Buzzard Pb levels

The use of lead ammunition in wetlands is on the verge of being prohibited in Europe, see here and here. This still needs to be approved by the European Parliament and Council. It has been a long battle to get to this point with the shooting industry in most countries, including (especially) the UK, resisting attempts to limit the use of toxic ammunition. Don’t forget the use of toxic lead has been banned for decades in petrol, water-pipes and fishing weights.

However, the use of toxic lead ammunition will, for now, continue in terrestrial habitats. Away from wetlands a different suite of birds will be susceptible to the effects of lead when they ingest it. The scientific evidence is growing, not that more research is really needed, that birds of prey are exposed to lead by ingesting it whilst scavenging on prey items that have been shot by hunters. The California Condor is probably the most well-known example of a bird of prey that is directly affected by lead poisoning – and last year California banned the use of lead ammunition.

An excellent piece of research published in the peer-reviewed scientific journal, Environmental Pollution looks at the concentration and origin of lead in the liver and bone of Buzzards (Buteo buteo) in the UK. The abstract is reproduced below, but for me the most interesting finding was the tendency for lead concentrations to increase substantially within years during the gamebird hunting season. And although the number of individual buzzards that had concentrations of lead in their livers consistent with acute exposure were small (2.7%), 89% of the mass of this lead was from ammunition. An argument I often hear in defence of the continued use of toxic lead ammunition (after many other defences have been exhausted) is that there is no population impact on whichever species you may be discussing. Indeed, given the rapid population increase (98% increase between 1995-2018 using BBS data) and range expansion of Buzzards in the UK, this may well be the case. But why would you want to unnecessarily introduce a toxin into the food chain? Indeed, into the human food chain, as most ‘game’ in the UK is shot using toxic lead ammunition. Another interesting finding outlined in the discussion section of the paper, is that when combining the data with that from a systematic review that reported mean lead concentrations in liver samples from France, Italy, Poland, Portugal and Spain (and also from another study in Denmark), levels in the UK were only exceeded by those in Italy. It is clear that regulation of ammunition in terrestrial environments will surely follow the phase out of toxic lead in wetlands. The shooting community (and governments) have dragged their heals over the phasing out of toxic lead ammunition in wetlands for decades – I wonder if they’ll do the same for terrestrial habitats?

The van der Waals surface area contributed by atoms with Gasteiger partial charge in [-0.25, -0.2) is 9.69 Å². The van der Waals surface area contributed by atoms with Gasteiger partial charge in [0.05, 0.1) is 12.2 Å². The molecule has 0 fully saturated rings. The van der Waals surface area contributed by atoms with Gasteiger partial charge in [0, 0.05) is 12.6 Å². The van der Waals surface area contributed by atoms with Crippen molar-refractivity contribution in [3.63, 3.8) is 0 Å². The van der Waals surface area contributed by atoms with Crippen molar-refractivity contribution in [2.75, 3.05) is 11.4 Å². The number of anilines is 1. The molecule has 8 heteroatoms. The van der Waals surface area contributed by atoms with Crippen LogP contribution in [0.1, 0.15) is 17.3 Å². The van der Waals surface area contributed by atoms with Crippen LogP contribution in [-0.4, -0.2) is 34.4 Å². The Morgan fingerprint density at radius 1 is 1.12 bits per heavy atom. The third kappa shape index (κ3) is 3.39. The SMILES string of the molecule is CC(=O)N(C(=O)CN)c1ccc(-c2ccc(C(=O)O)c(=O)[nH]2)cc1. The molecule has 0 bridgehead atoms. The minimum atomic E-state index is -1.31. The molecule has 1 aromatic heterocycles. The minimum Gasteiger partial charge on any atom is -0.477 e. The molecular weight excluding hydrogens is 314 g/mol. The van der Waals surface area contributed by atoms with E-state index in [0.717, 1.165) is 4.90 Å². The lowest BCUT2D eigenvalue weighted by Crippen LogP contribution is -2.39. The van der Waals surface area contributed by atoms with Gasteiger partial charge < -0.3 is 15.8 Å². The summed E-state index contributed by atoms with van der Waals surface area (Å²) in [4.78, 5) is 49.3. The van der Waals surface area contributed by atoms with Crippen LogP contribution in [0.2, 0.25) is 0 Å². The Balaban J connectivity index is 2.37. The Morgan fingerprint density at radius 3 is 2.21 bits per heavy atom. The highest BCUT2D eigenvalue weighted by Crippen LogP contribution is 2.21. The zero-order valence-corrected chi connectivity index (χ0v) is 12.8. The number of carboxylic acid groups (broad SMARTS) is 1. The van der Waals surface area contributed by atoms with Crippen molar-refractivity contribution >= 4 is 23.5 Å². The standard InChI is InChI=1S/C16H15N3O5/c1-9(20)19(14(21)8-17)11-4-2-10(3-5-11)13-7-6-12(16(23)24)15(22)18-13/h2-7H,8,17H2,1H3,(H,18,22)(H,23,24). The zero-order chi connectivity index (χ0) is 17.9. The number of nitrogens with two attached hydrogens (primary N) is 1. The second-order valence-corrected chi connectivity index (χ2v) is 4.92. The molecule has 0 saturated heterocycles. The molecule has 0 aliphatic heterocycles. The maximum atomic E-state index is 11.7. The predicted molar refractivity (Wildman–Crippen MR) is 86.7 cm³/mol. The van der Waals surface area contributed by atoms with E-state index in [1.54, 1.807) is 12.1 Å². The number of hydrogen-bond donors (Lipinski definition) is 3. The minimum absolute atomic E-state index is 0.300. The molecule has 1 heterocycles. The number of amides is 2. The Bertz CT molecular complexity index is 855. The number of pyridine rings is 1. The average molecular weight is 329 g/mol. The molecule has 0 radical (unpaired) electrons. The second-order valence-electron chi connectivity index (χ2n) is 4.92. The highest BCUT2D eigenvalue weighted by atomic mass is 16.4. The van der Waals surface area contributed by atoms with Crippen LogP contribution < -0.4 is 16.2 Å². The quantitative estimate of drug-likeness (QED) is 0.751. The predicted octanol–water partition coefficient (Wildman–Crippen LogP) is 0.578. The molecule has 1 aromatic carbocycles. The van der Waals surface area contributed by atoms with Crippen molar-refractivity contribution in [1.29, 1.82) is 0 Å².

Research paper reference: Taggart, M.A., Shore, R.F., Pain, D.J., Peniche, G., Martinez-Haro, M., Mateo, R., Homann, J., Raab, A., Feldmann, J., Lawlor, A.J., Potter, E.D., Walker, L.A., Braidwood, D.W., French, A.S., Parry-Jones, J., Swift, J.A. & Green, R.E. (2020). Concentration and origin of lead (Pb) in liver and bone of Eurasian buzzards (Buteo buteo) in the United Kingdom. Environmental Pollution


The full paper is behind a paywall but the abstract is as follows:

Ingestion of lead (Pb) derived from ammunition used in the hunting of game animals is recognised to be a significant potential source of Pb exposure of wild birds, including birds of prey. However, there are only limited data for birds of prey in Europe regarding tissue concentrations and origins of Pb. Eurasian buzzards (Buteo buteo) found dead in the United Kingdom during an 11-year period were collected and the concentrations of Pb in the liver and femur were measured. Concentrations in the liver consistent with acute exposure to Pb were found in 2.7% of birds and concentration in the femur consistent with exposure to lethal levels were found in 4.0% of individuals. Pb concentration in the femur showed no evidence of consistent variation among or within years, but was greater for old than for young birds. The Pb concentration in the liver showed no effect of the birds’ age, but varied markedly among years and showed a consistent tendency to increase substantially within years throughout the UK hunting season for gamebirds. The resemblance of the stable isotope composition of Pb from buzzard livers to that of Pb from the types of shotgun ammunition most widely-used in the UK increased markedly with increasing Pb concentration in the liver. Stable isotope results were consistent with 57% of the mass of Pb in livers of all of the buzzards sampled being derived from shotgun pellets, with this proportion being 89% for the birds with concentrations indicating acute exposure to Pb. Hence, most of the Pb acquired by Eurasian buzzards which have liver concentrations likely to be associated with lethal and sublethal effects is probably obtained when they prey upon or scavenge gamebirds and mammals shot using Pb shotgun pellets.


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